Last year Tyler Sheridan was nominated for an Oscar for his original screenplay Hell or High Water (2016) which was directed by David MacKenzie to being one of the years best films and an Oscar nominee for Best Picture.
This year Sheridan has directed his own screenplay to Wind River, which is an electrifying new film that explores the politics of a Native American Reservation and its disdain for outsiders. The film is like Hell or High Water (2016) in that it explores a part little known in America, but does so with frightening honestly and intensity. The film offers no easy presentations of any of the characters, and builds to a climax like a ticking time bomb, we know it will be terrible, but we have no idea of how horrific it will truly be.
While out hunting a mountain lion that has been killing livestock, Cory Lambert (Jeremy Renner) comes across a dad body in the snow, frozen in the mountain snow. The dead girl was the best friend of his own deceased daughter and the crime rattles him. As a wildlife officer who hunts dangerous predators on the Reservation, he calls the crime in and waits for the FBI to show up, knowing the locals will not be impressed.
They are even less impressed when the agent is a woman, Jane Banner (Elizabeth Olsen) who to them appears green but is anything but. Their investigation shows the young woman was raped before she was killed, which fuels something in Lambert to want to find the killers even more. “I’m a hunter” he whispers to the dead girls father as though re-assuring him he will find whoever did this. Realizing it might have been his own daughter had she been alive, he becomes an unstoppable force working with Banner.
The hunter tells the agent that is through the land they will find their clues not from the barely speaking Natives, who hold her in contempt the moment they see her. Only the chief of police on the reservation does much talking to either of them, portrayed with wit and an edge by the great Graham Greene.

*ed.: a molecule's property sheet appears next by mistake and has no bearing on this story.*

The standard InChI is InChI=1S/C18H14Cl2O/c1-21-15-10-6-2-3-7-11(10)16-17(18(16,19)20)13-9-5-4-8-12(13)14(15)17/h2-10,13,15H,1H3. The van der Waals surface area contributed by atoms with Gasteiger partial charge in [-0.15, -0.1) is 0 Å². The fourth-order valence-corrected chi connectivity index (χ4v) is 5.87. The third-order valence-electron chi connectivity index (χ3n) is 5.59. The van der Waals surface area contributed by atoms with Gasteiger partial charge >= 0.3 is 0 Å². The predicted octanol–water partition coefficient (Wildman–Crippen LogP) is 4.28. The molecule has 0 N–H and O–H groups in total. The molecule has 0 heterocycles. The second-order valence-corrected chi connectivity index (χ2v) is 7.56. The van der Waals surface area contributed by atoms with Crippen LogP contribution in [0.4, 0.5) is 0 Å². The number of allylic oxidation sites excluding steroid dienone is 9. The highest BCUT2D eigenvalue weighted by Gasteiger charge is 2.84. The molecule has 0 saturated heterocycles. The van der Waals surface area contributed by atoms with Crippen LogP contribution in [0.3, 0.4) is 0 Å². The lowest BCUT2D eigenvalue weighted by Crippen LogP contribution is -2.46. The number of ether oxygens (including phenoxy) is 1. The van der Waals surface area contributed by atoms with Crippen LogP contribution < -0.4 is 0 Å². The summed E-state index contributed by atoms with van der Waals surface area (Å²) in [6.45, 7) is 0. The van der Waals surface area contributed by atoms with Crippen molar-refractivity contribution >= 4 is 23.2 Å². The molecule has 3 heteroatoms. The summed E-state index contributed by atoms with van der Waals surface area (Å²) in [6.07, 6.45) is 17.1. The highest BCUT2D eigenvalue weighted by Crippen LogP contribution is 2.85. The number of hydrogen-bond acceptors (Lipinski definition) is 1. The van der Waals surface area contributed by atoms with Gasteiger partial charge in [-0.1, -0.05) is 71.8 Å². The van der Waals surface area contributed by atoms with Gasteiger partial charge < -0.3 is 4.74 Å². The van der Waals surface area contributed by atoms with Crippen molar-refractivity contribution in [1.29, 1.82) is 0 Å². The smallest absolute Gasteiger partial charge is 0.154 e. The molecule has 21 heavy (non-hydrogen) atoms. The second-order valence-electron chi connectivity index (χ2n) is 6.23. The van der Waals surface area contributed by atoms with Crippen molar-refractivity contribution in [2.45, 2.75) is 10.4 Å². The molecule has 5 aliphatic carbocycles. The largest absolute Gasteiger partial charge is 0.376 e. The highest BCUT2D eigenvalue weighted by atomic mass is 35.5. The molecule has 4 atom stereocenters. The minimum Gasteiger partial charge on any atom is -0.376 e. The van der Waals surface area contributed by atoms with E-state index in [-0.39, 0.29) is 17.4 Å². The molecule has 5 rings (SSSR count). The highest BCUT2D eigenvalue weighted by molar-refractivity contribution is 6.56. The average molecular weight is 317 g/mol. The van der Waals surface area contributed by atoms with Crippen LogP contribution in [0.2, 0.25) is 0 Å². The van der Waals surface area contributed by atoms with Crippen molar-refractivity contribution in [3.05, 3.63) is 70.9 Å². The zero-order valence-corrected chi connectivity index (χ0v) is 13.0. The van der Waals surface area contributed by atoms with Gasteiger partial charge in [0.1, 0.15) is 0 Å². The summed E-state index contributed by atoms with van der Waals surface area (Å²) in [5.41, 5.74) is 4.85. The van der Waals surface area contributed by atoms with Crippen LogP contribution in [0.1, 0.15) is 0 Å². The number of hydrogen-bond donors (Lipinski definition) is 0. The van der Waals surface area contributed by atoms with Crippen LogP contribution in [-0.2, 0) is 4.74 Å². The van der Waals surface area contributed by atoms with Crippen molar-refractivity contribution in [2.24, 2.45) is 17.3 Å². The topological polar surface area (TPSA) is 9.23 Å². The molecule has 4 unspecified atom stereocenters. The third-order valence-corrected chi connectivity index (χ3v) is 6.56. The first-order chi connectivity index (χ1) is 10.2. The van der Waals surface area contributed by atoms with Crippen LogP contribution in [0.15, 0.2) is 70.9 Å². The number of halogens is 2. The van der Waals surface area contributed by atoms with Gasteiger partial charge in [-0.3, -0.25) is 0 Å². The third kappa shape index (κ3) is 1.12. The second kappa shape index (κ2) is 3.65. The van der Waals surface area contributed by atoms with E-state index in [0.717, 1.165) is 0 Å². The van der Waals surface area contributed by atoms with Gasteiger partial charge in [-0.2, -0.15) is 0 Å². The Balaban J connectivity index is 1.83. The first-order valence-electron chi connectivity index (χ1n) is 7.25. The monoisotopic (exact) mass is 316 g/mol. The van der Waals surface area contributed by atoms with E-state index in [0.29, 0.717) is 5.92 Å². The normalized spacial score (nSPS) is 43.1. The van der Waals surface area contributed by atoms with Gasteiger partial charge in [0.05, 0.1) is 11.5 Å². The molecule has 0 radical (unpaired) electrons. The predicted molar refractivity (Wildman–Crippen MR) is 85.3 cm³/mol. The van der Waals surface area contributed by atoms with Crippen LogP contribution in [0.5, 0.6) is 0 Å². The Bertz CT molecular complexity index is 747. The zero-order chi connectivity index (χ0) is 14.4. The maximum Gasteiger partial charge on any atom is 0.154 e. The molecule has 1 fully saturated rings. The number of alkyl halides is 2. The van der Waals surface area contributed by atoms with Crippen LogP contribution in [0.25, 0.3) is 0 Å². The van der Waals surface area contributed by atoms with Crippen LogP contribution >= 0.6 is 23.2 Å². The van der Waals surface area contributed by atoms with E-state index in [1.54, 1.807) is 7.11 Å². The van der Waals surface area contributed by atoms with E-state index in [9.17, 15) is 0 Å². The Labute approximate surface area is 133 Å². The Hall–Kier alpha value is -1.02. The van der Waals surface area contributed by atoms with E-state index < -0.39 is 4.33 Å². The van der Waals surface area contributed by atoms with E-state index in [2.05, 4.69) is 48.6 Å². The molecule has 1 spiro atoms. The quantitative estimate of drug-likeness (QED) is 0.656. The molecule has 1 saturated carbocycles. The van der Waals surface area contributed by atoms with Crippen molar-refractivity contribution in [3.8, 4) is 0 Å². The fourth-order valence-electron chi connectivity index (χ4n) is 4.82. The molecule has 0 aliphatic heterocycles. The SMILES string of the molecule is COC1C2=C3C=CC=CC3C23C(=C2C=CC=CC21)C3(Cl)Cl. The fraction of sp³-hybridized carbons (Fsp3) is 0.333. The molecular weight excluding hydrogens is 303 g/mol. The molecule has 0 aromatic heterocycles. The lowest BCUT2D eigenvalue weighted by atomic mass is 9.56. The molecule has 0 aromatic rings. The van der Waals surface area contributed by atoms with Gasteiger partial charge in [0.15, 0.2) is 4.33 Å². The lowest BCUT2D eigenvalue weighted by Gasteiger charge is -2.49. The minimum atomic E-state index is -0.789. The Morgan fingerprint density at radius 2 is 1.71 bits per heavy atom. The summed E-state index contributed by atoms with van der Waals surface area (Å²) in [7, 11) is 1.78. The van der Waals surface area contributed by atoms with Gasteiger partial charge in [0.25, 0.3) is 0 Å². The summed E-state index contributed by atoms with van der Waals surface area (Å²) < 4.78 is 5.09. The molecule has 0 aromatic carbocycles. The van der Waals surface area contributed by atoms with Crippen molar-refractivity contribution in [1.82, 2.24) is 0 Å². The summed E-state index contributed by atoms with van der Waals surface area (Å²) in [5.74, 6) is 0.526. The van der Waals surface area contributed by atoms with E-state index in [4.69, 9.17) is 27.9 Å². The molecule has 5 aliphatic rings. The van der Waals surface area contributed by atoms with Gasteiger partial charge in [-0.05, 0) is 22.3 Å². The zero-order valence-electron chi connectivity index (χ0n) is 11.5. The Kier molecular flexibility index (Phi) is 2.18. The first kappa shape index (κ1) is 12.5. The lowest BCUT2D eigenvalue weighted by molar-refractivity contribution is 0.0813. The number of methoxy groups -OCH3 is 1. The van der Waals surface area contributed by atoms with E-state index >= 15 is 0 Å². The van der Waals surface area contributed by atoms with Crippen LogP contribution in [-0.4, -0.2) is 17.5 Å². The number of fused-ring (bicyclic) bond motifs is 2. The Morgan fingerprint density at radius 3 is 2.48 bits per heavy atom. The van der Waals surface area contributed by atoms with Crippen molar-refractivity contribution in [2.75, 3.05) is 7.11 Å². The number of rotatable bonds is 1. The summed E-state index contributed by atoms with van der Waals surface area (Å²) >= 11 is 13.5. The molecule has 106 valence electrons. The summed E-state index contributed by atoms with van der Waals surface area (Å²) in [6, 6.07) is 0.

They dig in and what they find is both appalling and shocking, much of it seen through the eyes of Banner, who becomes the eyes of the audiences.
Renner is astonishing in the film, portraying his hunter with a single-minded cold fury. He is obsessed with finding the killers and becomes a man possessed to do so. The actor has been impressing audiences for years earning two Oscar nominations, The Hurt Locker (2009) and The Town (2010), along the way and a third is not out of the question for this powerful work. Intense, remarkably focused he is like a bomb waiting to go off.
Olsen is one of the most remarkable actresses of her generation but no one knows it yet. She has mastered something very few actors ever accomplish which is that she listens, and you can see her listening and formulating thoughts and responses. She is present in all of her scenes whether focus is on her or not, and when working with an actor that has done the same, she soars.
Our very own Graham Greene is as always a solid presence in the film, dignified, trustworthy, bringing some of the magic he brought to Dances with Wolves (1990) to this performance. He should have won the Academy Award for that performance in Costner’s epic, and it is good to see him working again in a major film.
Sheridan emerges a major new directing talent with this film, brilliantly allowing the landscape to become a secondary character. More he treats all the characters with respect. One of the years best films and an Oscar contender.